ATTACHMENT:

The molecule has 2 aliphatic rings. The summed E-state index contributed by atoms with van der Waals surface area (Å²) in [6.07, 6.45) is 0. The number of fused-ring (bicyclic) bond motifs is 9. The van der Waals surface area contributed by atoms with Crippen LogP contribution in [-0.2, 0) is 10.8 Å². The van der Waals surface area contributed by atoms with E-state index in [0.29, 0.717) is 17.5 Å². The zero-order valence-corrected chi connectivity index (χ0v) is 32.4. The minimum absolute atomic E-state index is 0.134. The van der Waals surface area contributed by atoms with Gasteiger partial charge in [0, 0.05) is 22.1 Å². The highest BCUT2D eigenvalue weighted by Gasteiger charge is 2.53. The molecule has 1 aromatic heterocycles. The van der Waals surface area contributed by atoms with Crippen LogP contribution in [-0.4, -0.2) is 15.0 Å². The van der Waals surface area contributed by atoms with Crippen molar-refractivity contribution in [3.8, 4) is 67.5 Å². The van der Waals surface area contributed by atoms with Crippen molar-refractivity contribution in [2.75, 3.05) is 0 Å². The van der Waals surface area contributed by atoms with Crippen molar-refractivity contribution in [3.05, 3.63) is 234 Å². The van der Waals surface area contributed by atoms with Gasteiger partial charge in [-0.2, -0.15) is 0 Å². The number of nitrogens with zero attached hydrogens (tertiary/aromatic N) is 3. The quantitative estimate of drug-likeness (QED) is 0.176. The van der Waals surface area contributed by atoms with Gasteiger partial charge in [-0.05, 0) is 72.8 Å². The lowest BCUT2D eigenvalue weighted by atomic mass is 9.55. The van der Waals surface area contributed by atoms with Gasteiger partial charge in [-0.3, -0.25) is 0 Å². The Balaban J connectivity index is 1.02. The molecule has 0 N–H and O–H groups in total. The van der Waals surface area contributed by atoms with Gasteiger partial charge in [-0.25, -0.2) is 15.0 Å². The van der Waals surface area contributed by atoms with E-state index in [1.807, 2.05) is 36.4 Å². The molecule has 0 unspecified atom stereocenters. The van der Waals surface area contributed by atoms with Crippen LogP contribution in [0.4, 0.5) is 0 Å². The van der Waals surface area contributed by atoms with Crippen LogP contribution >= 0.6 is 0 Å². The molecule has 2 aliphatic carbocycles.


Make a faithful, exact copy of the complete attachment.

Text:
The molecule has 2 aliphatic rings. The summed E-state index contributed by atoms with van der Waals surface area (Å²) in [6.07, 6.45) is 0. The number of fused-ring (bicyclic) bond motifs is 9. The van der Waals surface area contributed by atoms with Crippen LogP contribution in [-0.2, 0) is 10.8 Å². The van der Waals surface area contributed by atoms with E-state index in [0.29, 0.717) is 17.5 Å². The zero-order valence-corrected chi connectivity index (χ0v) is 32.4. The minimum absolute atomic E-state index is 0.134. The van der Waals surface area contributed by atoms with Gasteiger partial charge in [0, 0.05) is 22.1 Å². The highest BCUT2D eigenvalue weighted by Gasteiger charge is 2.53. The molecule has 1 aromatic heterocycles. The van der Waals surface area contributed by atoms with Crippen LogP contribution in [-0.4, -0.2) is 15.0 Å². The van der Waals surface area contributed by atoms with Crippen molar-refractivity contribution in [3.8, 4) is 67.5 Å². The van der Waals surface area contributed by atoms with Crippen molar-refractivity contribution in [2.75, 3.05) is 0 Å². The van der Waals surface area contributed by atoms with Crippen molar-refractivity contribution in [3.05, 3.63) is 234 Å². The van der Waals surface area contributed by atoms with Gasteiger partial charge in [-0.2, -0.15) is 0 Å². The number of nitrogens with zero attached hydrogens (tertiary/aromatic N) is 3. The quantitative estimate of drug-likeness (QED) is 0.176. The van der Waals surface area contributed by atoms with Gasteiger partial charge in [-0.05, 0) is 72.8 Å². The lowest BCUT2D eigenvalue weighted by atomic mass is 9.55. The van der Waals surface area contributed by atoms with Gasteiger partial charge in [-0.3, -0.25) is 0 Å². The Balaban J connectivity index is 1.02. The molecule has 0 N–H and O–H groups in total. The van der Waals surface area contributed by atoms with Gasteiger partial charge in [-0.25, -0.2) is 15.0 Å². The van der Waals surface area contributed by atoms with E-state index in [1.807, 2.05) is 36.4 Å². The molecule has 0 unspecified atom stereocenters. The van der Waals surface area contributed by atoms with Crippen LogP contribution in [0.4, 0.5) is 0 Å². The van der Waals surface area contributed by atoms with Crippen LogP contribution >= 0.6 is 0 Å². The molecule has 2 aliphatic carbocycles.